However, for industrial survey, in developed regions, and with known customers, this method could be the best suited. Obviously, in this method there is a limit to the number of questions that the interviewee could answer in three to four minutes.
If there are just three to five yes/no type questions and two to three short questions, this method is very efficient.
Internet Surveys Of late, Internet surveys have become popular. These are less expensive, fast and could be interactive. However, its scope is limited to those who have regular Internet access.
With rapid growth in personal computers and Internet connectivity it would be one of the main methods of collecting primary data. With its interactivity and multimedia facilities it combines the advantages of other methods.
Merits and Demerits of Collecting Primary Data
Type of research, its purpose, conditions under which the data are obtained will determine the method of collecting the data. If relatively few items of information are required quickly, and funds are limited telephonic interviews are recommended.
If respondents are industrial clients Internet could also be used. If depth interviews and probing techniques are to be used, it is necessary to employ investigators to collect data. Thus, each method has its utility and none is superior in all situations.
We could combine two methods to improve the quality of data collected. For example, when a wide geographical area is being covered, the mail questionnaires supplemented by personnel interviews will yield more reliable results.
Merits and Demerits of Observation Method
- Original data are collected.
- Collected data are more accurate and reliable.
- The investigator can modify or put indirect questions in order to extract satisfactory information.
- The collected data are often homogeneous and comparable.
- Some additional information may also get collected, along with the regular information, which may prove to be helpful in future investigations.
- Misinterpretations or misgivings, if any, on the part of the respondents can be avoided by the investigators.
- Since the information is collected from the persons who are well aware of the situation, it is likely to be unbiased and reliable.
- This method is particularly suitable for the collection of confidential information. For example, a person may not like to reveal his habit of drinking, smoking, gambling, etc., which may be revealed by others.
- This method is expensive and time consuming, particularly when the field of investigation is large.
- It is not possible to properly train a large team of investigators.
- The bias or prejudice of investigators can affect the accuracy of data to a large extent.
- Data are collected as per the convenience and willingness of the respondents.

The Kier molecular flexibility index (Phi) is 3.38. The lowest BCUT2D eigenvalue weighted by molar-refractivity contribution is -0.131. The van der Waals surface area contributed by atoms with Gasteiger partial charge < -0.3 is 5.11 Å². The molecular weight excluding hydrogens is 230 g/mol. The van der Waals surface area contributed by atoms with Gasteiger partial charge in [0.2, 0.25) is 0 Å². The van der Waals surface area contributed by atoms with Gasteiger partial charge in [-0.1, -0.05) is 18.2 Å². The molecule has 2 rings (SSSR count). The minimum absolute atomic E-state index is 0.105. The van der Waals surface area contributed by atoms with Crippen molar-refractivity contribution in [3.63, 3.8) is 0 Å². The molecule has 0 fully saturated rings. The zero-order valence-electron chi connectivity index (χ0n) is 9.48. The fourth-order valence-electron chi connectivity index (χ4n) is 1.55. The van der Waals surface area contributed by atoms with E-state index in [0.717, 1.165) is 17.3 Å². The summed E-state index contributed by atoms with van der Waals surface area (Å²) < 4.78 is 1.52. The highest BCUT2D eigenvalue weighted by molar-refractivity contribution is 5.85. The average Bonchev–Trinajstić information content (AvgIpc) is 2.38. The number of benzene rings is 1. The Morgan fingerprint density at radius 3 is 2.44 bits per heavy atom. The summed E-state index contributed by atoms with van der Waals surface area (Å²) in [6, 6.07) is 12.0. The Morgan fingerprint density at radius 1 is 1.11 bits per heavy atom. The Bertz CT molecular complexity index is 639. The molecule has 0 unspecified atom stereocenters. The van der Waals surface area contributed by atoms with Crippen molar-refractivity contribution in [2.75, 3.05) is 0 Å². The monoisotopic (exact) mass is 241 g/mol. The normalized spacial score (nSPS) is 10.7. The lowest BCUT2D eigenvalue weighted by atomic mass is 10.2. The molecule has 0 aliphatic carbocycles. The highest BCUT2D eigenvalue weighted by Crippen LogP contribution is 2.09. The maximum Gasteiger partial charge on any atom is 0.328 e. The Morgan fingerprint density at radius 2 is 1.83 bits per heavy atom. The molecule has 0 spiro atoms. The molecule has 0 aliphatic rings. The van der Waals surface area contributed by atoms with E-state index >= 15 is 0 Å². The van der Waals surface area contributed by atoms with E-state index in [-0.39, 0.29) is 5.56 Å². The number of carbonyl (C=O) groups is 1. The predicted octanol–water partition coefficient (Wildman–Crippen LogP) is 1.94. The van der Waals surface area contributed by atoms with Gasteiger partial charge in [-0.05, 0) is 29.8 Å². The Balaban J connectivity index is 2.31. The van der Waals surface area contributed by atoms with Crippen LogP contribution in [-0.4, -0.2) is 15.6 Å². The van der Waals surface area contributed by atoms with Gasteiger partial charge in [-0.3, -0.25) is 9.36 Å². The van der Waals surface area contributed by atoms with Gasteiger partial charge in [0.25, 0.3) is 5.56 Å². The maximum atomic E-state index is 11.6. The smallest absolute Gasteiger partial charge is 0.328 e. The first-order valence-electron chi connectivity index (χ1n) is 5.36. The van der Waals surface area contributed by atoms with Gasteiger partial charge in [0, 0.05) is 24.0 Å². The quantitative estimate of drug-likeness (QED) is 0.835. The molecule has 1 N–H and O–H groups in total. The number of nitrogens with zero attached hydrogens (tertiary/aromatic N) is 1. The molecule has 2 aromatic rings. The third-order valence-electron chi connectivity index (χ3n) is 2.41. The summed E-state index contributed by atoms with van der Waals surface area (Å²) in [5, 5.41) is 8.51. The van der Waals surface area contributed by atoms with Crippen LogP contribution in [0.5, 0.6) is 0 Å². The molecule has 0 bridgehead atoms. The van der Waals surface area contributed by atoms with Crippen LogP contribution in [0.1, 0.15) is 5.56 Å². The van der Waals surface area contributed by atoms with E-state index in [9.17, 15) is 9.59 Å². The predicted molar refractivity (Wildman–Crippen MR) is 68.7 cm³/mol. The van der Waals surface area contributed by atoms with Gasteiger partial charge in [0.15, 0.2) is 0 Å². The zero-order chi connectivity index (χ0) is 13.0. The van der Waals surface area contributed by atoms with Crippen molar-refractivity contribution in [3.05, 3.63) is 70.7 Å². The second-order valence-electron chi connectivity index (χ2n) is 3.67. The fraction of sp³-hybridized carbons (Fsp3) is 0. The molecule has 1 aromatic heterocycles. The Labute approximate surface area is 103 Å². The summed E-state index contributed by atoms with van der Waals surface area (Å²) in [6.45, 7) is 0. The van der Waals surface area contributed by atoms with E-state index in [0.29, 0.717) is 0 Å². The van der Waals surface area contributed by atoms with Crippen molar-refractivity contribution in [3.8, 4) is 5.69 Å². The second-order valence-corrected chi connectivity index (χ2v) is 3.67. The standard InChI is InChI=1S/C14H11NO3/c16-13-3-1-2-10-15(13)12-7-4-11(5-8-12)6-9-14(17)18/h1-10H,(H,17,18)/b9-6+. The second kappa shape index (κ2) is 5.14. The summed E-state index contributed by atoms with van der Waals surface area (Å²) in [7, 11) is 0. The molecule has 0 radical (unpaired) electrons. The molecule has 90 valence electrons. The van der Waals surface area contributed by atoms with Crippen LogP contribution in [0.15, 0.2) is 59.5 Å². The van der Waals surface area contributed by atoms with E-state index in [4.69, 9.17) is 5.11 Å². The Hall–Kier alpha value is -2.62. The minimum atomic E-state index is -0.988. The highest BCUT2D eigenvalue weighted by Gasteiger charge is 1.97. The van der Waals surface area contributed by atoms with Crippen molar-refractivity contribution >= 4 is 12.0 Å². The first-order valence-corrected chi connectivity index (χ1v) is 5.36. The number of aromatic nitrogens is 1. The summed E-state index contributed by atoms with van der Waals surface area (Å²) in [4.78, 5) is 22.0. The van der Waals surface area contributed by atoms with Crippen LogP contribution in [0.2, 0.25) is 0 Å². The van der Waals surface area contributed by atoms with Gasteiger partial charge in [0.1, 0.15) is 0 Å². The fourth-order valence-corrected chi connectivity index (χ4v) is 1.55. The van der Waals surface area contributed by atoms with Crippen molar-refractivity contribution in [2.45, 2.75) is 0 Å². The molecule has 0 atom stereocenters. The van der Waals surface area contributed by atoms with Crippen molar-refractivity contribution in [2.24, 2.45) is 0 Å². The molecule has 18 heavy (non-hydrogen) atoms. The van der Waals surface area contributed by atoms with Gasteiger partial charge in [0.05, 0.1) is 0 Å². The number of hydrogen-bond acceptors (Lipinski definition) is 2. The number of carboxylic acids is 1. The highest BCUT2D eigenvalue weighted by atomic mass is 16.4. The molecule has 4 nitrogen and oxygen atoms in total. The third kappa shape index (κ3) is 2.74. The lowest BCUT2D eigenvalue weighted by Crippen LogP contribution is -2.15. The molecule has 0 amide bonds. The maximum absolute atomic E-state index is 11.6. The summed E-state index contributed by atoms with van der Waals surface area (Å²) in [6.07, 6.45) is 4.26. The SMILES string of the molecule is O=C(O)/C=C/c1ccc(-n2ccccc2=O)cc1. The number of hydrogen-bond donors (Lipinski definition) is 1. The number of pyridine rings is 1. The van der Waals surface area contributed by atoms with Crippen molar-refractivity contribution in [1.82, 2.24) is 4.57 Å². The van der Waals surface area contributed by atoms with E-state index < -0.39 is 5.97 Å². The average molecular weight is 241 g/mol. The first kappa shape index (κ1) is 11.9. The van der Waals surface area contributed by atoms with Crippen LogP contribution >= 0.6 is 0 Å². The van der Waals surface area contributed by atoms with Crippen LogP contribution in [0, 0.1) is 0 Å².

- The persons, providing the information, may be prejudiced or biased.
- Since the interest of the person, providing the information is not at stake, the collected information is often vague and unreliable.
- The information collected from different persons may not be homogeneous and comparable.
Merits and Demerits of the Questionnaire Method
- This method is useful for the collection of information from an extensive area of investigation.
- This method is economical as it requires less time, money, and labor.
- The collected information is original and reliable.
- It is free from the bias of the investigator.
- Very often, there is the problem of ‘non-response’ as the respondents are not willing to provide answers to certain questions.
- The respondents may provide wrong information if the questions are not properly understood.
- It is not possible to collect information if the respondents are not educated.
- Since it is not possible to ask supplementary questions, the method is not flexible.
- The results of an investigation are likely to be misleading if the attitude of the respondents is biased.
- The process is time-consuming, particularly when the information is to be obtained by post.
Methods of Collecting Secondary Data
Secondary data is one that has been collected/analyzed by some other agency for another purpose.
Sources of secondary data could be:
- Various publications of central, state, and local governments. This is an important and reliable source to get unbiased data.
- Various publications of foreign governments or of international bodies. Although it is a good source, the context under which it is collected needs to be verified before using this data. For international situations, this data could be very useful and authentic.
- Journals of trade, commerce, economics, science, engineering, medicine, etc. This data could be very reliable for a specific purpose.
- Other published sources like books, magazines, newspapers, reports, etc.
- Unpublished data, based on internal records and documents of an organization could provide the most authentic and much cheaper information provided we could identify the source. Diaries, letters, etc could also provide secondary data. The problem with the unpublished data is that it’s difficult to locate and get access.
The success of collecting data through a questionnaire depends mainly on how skilfully and imaginatively the questionnaire has been designed. A badly designed questionnaire will never be able to gather the relevant data. In designing the questionnaire, some of the important points to be kept in mind are:
Every questionnaire should contain a cover letter. The cover letter should highlight the purpose of the study and assure the respondent that all responses will be kept confidential. It is desirable that some inducement or motivation is provided to the respondent for a better response.
The objectives of the study and questionnaire design should be such that the respondent derives a sense of satisfaction through his involvement.
Number of Questions Should Be Kept to the Minimum
The fewer the questions, the greater the chances of getting a better response and of having all the questions answered. Otherwise, the respondent may feel disinterested and provide inaccurate answers, particularly toward the end of the questionnaire.